Daniel Gueguen

In a recent article (Exporting the Precautionary Principle) we observed that the EU, under the cover of a concern for food safety, is introducing a subjective dimension into its regulations and creating technical barriers to trade. The globalised economy, new technologies and Brexit call for a modernisation of the EU system.

As a Professor at the College of Europe and long-standing practitioner in European affairs, I view with consternation the growing complexity of EU procedures, whether on the adoption of laws and regulations, or the mechanisms for evaluation and authorisation.

By itself, this complexity produces unfortunate indirect effects: administrative burden, multiple exceptions and derogations, often insurmountable difficulties for SMEs and developing countries. But it will be further exacerbated by four related phenomena that are impossible to ignore.

 

Four external phenomena demand a modernisation of the EU system

The first relates to technological innovation. The EU’s precautionary principle is clearly conceived as a shield against any scientific advance for which zero risk does not exist, but equally exists for well-intentioned reasons aimed at reassuring the consumer. This is why GMOs, hormones in beef, antibiotics for animal production and chlorine-treated chicken have been rejected by European decision-makers and public opinion – the latter being the dominant force.

It is obvious that research and development is going to continue and intensify at global level, creating new generations of products, technologies and substances. On its current path, the European Union will not be able to keep up with these cutting-edge advances. It will find itself returning to the past unless it evolves towards a mixed system of innovation and precaution, in which both components are assessed objectively.

The second factor concerns Free Trade Agreements (FTAs). As emphasised in my previous article, the European Union remains committed to free trade and continues to negotiate such agreements. But not all FTAs follow the same model. The recent ones, e.g. CETA with Canada, contain environmental and health clauses inspired by the EU, but we see that their ratification is facing huge problems. Certain EU states, and even some regions, believe that the clauses do not sufficiently recognise the precautionary principle. The older FTAs meanwhile are a source of disputes which the World Trade Organisation is attempting to resolve via panels, whose conclusions are rarely enforced.

The third phenomenon is Brexit. Formerly a member of the EU, one of the world’s leading economies now finds itself in outright competition with the Union and free to modify its health and plant health standards, agencies and production models. Will the United Kingdom – currently negotiating a free trade agreement with Washington D.C. – move towards a more “American” model? Will it create an FDA-style agency? Will it accept GMOs, hormones and chlorine-treated chicken? Will it be more flexible on MRLs? Anything is possible, and all options are on the table. It seems that significant disagreements are in store and that numerous legal actions will arise regarding rules of origin and adherence to EU standards which, though in principle protected by the divorce agreement, are already disputed in the context of movement of goods between the Republic of Ireland and Northern Ireland.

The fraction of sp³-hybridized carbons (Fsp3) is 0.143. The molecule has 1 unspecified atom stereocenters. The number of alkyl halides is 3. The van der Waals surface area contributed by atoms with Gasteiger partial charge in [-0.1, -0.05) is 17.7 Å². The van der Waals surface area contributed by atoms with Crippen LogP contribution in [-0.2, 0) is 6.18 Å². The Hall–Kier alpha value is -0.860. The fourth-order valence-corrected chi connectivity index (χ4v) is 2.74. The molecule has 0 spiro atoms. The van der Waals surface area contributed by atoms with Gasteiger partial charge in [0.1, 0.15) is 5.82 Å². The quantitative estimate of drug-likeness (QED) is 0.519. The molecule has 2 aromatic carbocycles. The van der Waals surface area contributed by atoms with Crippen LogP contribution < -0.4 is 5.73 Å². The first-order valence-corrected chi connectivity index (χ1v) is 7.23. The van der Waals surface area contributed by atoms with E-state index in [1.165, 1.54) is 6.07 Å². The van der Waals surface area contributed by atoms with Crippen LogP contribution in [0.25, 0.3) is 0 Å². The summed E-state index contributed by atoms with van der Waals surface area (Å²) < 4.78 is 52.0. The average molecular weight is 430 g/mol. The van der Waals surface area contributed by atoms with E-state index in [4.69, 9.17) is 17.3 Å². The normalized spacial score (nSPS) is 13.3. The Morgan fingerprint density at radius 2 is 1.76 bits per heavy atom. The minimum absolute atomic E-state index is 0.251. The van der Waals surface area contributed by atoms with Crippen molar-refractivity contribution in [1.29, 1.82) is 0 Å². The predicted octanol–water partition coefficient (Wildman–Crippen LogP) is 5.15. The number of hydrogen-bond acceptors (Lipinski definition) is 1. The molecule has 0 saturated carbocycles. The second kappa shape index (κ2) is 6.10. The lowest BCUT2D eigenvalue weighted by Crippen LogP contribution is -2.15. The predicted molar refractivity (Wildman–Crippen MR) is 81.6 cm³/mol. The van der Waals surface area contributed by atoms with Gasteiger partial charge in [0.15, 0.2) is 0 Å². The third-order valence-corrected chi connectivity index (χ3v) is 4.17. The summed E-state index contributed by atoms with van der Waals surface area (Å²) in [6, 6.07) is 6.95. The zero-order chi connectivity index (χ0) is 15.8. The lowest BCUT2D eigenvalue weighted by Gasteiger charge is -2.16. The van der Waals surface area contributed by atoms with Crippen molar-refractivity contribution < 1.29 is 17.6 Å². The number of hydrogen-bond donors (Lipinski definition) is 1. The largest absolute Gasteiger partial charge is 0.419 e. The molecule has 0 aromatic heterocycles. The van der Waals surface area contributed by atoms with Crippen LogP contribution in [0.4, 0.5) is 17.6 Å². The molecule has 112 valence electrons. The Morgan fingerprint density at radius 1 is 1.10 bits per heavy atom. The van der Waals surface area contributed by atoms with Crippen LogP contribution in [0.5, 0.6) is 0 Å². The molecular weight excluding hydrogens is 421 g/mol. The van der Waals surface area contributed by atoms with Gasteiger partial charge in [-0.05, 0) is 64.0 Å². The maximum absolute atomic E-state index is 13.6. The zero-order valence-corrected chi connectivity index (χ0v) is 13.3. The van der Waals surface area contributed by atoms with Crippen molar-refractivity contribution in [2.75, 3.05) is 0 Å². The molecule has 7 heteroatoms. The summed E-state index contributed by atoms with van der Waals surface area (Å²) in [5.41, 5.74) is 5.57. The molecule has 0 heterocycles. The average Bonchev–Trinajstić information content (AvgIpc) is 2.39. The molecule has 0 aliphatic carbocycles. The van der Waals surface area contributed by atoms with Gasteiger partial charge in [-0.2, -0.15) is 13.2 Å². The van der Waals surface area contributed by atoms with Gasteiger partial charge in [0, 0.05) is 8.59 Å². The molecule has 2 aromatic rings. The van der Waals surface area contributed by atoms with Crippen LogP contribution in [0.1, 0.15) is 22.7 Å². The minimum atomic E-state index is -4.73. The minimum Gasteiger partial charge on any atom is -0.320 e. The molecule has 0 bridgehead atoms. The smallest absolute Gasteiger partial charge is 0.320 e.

A final point should be underlined. Between theory and practice there is a yawning gap, one that grows bigger every day. The main political orientation of the EU remains anti-GMO, but nevertheless millions of tonnes of animal protein imported into the EU every year (roughly 70% of the total) come from GMO-cultivated crops. This state of affairs is likely to extend to New Plant Breeding Techniques as well.

 

A first step in the right direction: expanding rules of equivalence

We are seeing a willingness from the Commission to simplify, manifested in its draft proposal to amend basic Regulation 2017/625 on Official Controls.

In the current version of the Regulation, the potential for equivalence between the EU and a third country is recognised in a limited range of areas: food and feed safety, GMOs, animal welfare and organic production/labelling. By contrast, the principle of equivalence does not apply to animal health requirements, animal by-products or plant production products.

The Commission’s proposed amendment, which will be subject to the ordinary legislative procedure, aims to extend the regime of equivalence to animal health. Regulation 2017/625 provides for strict requirements on import certificates and control mechanisms once the third country obtains equivalence following verification by the EU. Under the proposal, these provisions will apply de facto to a broader scope that includes animal health. Thus, the principle of equivalence will be strengthened to the benefit of citizens and consumers. This is clearly a positive move and must be supported.

 

Taking action to make decisions more objective

With numerous trade disputes looming, we must re-think the role of EU agencies, in particular the European Food Safety Authority (EFSA) whose opinions are too often subject to political interpretation. A comprehensive overhaul of the system of risk management is required in order to simplify and inject more objectivity into the adoption of implementing acts, a process that has now become too complex, too opaque, too ad hoc…and too subjective.

 

Daniel Guéguen

Also read my first contribution:
Exporting the precautionary principle

 

 

daniel@gueguen.info
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